New Disquietude podcast episode: music by Lesley Flanigan, Dave Seidel, KMRU, Celia Hollander, and John Hooper; interview with Flanigan; commentary; short essay on reading waveforms. • Disquiet.com F.A.Q.Key Tags: #saw2for33third, #field-recording, #classical, #juntoElsewhere: Twitter, SoundCloud, Instagram

Listening to art. Playing with audio. Sounding out technology. Composing in code. Rewinding the soundscape.

tag: software

Kenneth Goldsmith by way of PDQ Bach, and More

An early (April 2020) pandemic livestream review I wrote for The Wire

Happy Valley Band + Erin Demastes + Repairer of Reputations
Various locations/Twitch

The valley in the name of Happy Valley Band is for Silicon Valley. The happy today, April 18, 2020, is nominal, due to widespread Covid induced seclusion. Happy Valley Band, an AI-arbitered experiment, is headlining a live stream that features noises from Erin Demastes and synth flashbacks from Ryan Page, the latter performing as Repairer of Reputations. The live stream phenomenon, like the coronavirus itself, is still novel.

The concert, held by the experimental promoter Indexical, occurs on Twitch, a platform for watching other people play video games. The Twitch website is correspondingly colorful and antic. For those less engaged in gamer culture, it can also be confusing. Like a waiter missing the hint that you have no interest beyond the club’s minimum drink requirement, Twitch often pesters you about ways to level up, mystifyingly so.

Demastes’ opening set is brightly illuminated, and otherwise a stark contrast to the manic framing of Twitch’s interface. On screen, color fields shift slightly and meaningfully. She is patiently engaged in microsound, in closely miking textiles and other materials. Her audio is at first quiet, so much so that latecomers keep entering the Twitch chat room to ask if the sound is even on. It is. (One good thing about Twitch concerts is that musicians and audience can silence crowd chatter with a click.)

As the volume rises, more sounds are heard as she probes and amplifies things seen through a microscope. These are as curiosity-invoking as they are abrasive. An after-show interview sheds additional light. Demastes lists her tools. These include beads, Styrofoam, and corkboard (that “gross brown stuff,” she reminds us), as well as a Slinky, a lobster fork, and a doorstop.

Happy Valley Band go second. Like the audience, the group’s members have assembled, far and wide, from the comfort of private spaces. They appear in the all too familiar virtual-conference grid of torsos. David Kant, the band’s leader, sets a self-mocking tone: “We’re going to be here for the next … too long, destroying your favorite songs.” What Happy Valley do is play music as heard through artificial intelligence. The musicians — including Kant on tenor sax, Mustafa Walker on bass, Alexander Dupuis on guitar, and Pauline Kim on violin, among too many members to list here — play notation produced by software that listens to pop classics and spits out what the algorithms observe. The Happy Valley Band are Kenneth Goldsmith by way of PDQ Bach: cultural plundering in the service of joking forensic dismemberment. They churn through hits like Phil Collins’ “In the Air Tonight” and James Brown’s “It’s a Man’s Man’s Man’s World.” Much as synthesizers have an easier time inferring pitch from woodwinds than from multi-timbral instruments, the barebones nature of Patsy Cline’s “Crazy” yields the least frantic results of the show: the chords are anything but standard, but do leave space for the ear to focus on individual elements. The bombast of Bruce Springsteen’s “Born to Run,” however, yields frenzied mush.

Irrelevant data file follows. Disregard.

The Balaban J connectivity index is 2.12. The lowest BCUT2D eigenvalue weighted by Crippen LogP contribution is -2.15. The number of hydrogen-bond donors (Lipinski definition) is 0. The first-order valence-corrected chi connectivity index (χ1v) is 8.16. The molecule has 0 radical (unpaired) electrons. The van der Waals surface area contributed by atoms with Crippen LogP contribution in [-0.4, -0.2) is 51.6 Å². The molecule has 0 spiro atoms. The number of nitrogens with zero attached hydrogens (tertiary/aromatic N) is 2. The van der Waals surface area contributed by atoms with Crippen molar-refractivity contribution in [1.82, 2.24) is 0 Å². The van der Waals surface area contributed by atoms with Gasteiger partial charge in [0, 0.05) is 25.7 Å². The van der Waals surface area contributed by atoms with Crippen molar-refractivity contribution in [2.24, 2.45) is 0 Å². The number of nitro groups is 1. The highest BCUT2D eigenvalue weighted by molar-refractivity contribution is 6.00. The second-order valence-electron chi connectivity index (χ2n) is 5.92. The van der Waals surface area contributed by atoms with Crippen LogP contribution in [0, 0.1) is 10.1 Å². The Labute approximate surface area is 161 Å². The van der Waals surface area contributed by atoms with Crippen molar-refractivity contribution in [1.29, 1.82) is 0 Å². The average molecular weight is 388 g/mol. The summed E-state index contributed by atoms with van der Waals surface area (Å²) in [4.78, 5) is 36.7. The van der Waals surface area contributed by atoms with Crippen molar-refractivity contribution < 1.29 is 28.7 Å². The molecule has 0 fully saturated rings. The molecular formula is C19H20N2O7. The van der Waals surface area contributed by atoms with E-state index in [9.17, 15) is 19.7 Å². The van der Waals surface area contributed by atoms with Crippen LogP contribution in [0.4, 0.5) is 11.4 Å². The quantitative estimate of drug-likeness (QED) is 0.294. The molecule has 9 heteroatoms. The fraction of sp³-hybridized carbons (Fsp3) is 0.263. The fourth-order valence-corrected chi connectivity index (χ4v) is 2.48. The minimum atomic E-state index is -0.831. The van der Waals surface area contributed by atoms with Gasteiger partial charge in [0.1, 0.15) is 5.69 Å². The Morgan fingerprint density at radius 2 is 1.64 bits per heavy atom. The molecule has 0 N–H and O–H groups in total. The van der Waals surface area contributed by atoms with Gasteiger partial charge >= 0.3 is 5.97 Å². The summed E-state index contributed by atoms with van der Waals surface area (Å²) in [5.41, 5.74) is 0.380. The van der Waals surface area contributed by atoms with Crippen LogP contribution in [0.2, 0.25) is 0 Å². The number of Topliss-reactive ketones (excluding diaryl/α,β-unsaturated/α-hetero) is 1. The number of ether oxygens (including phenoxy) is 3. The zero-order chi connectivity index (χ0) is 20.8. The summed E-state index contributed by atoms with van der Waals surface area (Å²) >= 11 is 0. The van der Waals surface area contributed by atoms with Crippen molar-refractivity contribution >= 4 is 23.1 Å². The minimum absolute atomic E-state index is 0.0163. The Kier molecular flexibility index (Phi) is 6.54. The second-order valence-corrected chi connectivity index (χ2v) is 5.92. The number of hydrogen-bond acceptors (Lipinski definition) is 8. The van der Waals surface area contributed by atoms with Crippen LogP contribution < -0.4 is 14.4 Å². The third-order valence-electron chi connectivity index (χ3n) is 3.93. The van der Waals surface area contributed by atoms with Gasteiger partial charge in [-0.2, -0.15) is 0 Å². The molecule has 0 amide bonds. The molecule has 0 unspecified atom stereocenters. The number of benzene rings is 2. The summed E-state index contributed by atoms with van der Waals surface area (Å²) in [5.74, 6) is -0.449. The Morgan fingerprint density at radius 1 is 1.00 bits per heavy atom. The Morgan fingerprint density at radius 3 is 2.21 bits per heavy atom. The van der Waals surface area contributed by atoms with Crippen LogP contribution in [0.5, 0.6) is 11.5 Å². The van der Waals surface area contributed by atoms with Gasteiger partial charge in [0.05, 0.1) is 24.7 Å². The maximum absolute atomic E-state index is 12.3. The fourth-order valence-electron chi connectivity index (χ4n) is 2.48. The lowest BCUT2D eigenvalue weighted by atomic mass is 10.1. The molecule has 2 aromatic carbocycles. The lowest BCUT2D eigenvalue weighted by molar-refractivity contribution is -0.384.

Like Demastes, Page performs work where visuals and sounds are inseparable. Throughout his set, the screen fills with ancient cathode-ray images, snatches of what seems like a VHS tape of a forgotten Roger Corman horror flick. The occasional narration reads like the script to a text adventure (“You open the door. … As you enter, you are sure this is your house”). The eeriest thing, nonetheless, is just how period-perfect are the synth-score cues that Page plays to accompany the footage.

There’s some additional context in a post I made when I first announced the article’s publication (“This is the first freelance concert review I have ever written on the same device on which I witnessed the concert”).

This article I wrote originally appeared in the July 2020 issue (number 437) of The Wire.

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Toward Bandcamp Playlists

Via a third party tool called BNDCMPR

This is pretty nifty. You can make Bandcamp playlists from multiple accounts with a third-party tool called BNDCMPR, available at bndcmpr.co. I made this simple test pilot playlist just to give it a go. No, I’m not sure how the playlist function aligns with limits on unpaid plays. (The webapp’s developer, Lon Beshiri, replied on Twitter: “So there are no play limits yet, but it is something I’ve been going back and forth on. I’m still ultimately in the camp in that if someone is going to purchase music they’re going to regardless of play restrictions.”) Thanks, Nate Trier, for having introduced me to this.

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The Code Is the Thing

My review of the February 2021 No Bounds Festival for The Wire

Chiho Oka + Kindohm + AFALFL
No Bounds Festival, Sheffield UK/YouTube

Kindohm is typing in a room different from the one I am in now. His screen is superimposed on my screen. Video of him typing is superimposed on what he himself types: lines of computer code in nested columns. These dual layered images he projects are color-reversed, leaving his skin dark, with a sickly blue tint. His beard, a resulting white fuzz, gives the illusion that he’s twice his actual age.